International critical disability studies scholar, Professor Rosemarie Garland-Thomson from Emory University in the USA spent last week at La Trobe University. Professor Garland-Thomson was a guest of the La Trobe Law School. During her visit she spoke at two events hosted by the Human Rights, Gender and Sexuality Cluster of the Transforming Human Societies RFA: a workshop on “Critical Disability Studies” at the Melbourne campus and a Public Lecture on “Eugenic World Building and the Problem of Disability” at the State Library of Victoria.
The workshop explored the crucial challenge for Critical Disability Studies – developing an argument for why disabled people should be in the world, should inhabit our democratic, shared public sphere. The workshop explored the ideological and material separation of a national citizenry into the worthy and unworthy based on physiological variations imagined as immutable differences.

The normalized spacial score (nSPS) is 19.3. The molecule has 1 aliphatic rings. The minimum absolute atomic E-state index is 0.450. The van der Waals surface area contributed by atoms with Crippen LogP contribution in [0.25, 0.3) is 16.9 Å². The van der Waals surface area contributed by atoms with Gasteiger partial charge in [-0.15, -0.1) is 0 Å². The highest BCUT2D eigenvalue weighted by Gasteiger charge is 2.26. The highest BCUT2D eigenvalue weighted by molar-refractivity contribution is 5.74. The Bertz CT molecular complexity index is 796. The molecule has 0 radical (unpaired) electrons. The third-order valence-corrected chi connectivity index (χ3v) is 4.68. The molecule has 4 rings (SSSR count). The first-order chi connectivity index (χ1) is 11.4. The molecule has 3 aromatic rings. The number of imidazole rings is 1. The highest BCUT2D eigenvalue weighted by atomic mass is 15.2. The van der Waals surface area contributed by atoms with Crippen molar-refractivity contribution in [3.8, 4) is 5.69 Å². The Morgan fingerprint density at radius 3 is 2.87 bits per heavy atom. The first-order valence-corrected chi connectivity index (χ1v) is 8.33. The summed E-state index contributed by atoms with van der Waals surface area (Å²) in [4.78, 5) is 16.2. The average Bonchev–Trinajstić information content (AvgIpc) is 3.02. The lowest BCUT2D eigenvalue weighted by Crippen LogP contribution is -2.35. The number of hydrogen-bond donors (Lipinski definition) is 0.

The public lecture focused on the way “Eugenic World Building” strives to eliminate disability and, along with it, people with disabilities from human communities through scientific and medical technologies, such as genetic manipulation, selective abortion, and medical normalisation. Professor Garland-Thomson argued that a eugenic understanding of disability as inherent biological inferiority leads only to addressing disability through systems of compensation and normalisation and, when this fails, through systems of exclusion and elimination. She argued, instead, that the traits and ways of being in the world we think of as disabilities must be understood as the natural variations, abilities, and limitations inherent in human embodiment.
These events were supported by the Law School and the Living with Disability Research Centre at La Trobe University